“Sticks and stones may break my bones, but words will break hearts”
Words matter. Never mind breaking hearts, with words we can change our legal status, incite murder and move borders.
But most importantly, our language shapes our society, how we think and how we behave.
By intentionally adjusting our language, we can steer the direction of our future.
Women are the biggest minority humankind has known, having been sidelined and marginalised in the majority of societies since history began.
The way we use gender specific labels reflects and in turn influences how we think about genders.
For example, to take the words actor and actress or lion and lioness. Having two different words isn’t an issue in itself – the problem comes from the fact that one is the default and the other isn’t. If we don’t know the gender, we use the male form.
Some people will argue that it doesn’t matter which you use, it’s just a word, but it’s the very insiduousness of it that makes it so harmful.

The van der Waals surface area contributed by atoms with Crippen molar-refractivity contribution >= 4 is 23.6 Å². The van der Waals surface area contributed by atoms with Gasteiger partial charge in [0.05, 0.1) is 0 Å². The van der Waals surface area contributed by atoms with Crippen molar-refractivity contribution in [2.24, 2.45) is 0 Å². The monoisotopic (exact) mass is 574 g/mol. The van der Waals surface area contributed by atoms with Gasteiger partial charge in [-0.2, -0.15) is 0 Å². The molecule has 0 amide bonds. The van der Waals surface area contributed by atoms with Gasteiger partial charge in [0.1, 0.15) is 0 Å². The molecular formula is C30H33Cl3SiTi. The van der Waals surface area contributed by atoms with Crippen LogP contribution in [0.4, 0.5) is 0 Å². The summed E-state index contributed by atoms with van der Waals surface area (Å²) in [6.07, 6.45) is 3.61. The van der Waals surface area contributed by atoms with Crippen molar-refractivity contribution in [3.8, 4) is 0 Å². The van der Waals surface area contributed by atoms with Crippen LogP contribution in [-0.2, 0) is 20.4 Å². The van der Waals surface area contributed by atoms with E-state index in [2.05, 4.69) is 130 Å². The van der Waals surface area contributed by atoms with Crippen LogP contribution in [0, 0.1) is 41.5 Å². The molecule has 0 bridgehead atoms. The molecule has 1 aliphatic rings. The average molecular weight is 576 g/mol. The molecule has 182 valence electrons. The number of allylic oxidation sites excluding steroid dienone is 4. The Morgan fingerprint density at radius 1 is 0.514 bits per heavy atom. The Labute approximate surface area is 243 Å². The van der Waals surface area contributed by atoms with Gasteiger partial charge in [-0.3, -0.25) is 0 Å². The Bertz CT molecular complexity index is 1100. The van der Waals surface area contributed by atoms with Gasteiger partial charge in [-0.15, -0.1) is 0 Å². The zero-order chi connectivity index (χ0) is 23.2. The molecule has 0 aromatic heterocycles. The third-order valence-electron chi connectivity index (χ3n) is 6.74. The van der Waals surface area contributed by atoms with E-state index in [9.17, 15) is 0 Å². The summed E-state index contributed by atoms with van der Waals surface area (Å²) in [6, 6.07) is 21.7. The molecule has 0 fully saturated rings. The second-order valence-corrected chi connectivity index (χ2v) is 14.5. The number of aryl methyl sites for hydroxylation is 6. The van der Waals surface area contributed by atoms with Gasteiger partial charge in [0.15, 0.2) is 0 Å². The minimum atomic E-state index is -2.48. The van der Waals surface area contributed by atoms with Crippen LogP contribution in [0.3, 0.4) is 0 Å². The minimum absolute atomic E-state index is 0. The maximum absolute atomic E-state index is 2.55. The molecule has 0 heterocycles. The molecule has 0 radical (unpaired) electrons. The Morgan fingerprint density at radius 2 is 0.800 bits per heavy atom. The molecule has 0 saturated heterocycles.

Because using a male form as default leads to an unconsious but deep seated view that the male is the core and the female is the secondary, or sidekick.
As an aside, this imbalance is painfully evident with cartoon animals, where a ‘straight’ depiction is assumed to be a male, and to give the impression the creature is female, you must add eyelashes, a bow and or a skirt and high heels. The most mind bending of these is when it is a cow, complete with udders, being depicted. It is still assumed to be male unless it has eyelashes.
Thankfully, gender based versions of most job words are already falling out of use, which is great news. Now we just need to apply the same principle to all gender specific words where there is not a genuine factual need for specifying.
This goes for terms that at first glance seem respectful, such as ma’am. This can simply be replaced by ‘sir’, as they have done in the rebooted version of Battelstar Galactica, which should be applauded for its progressiveness in neutralising gender roles.
One of the worst offenders of this kind in my opinion is the word ‘mankind’ to encompass all humans. Every time I hear it I have to grit my teeth. And for those who say ‘Oh, it doesn’t matter, it’s just a word, get over it,’ I say, okay then. If it’s just a word and it doesn’t matter which one we use, let’s use womankind.
They don’t tend to like the idea of that, though detailed, well supported arguments tend to hail at the level of ‘pfff’ and ‘tshhh’, or ‘nah’.
So, let me repeat myself: By intentionally adjusting our language, we can steer the direction of our future.
The only question is – where do we want to go?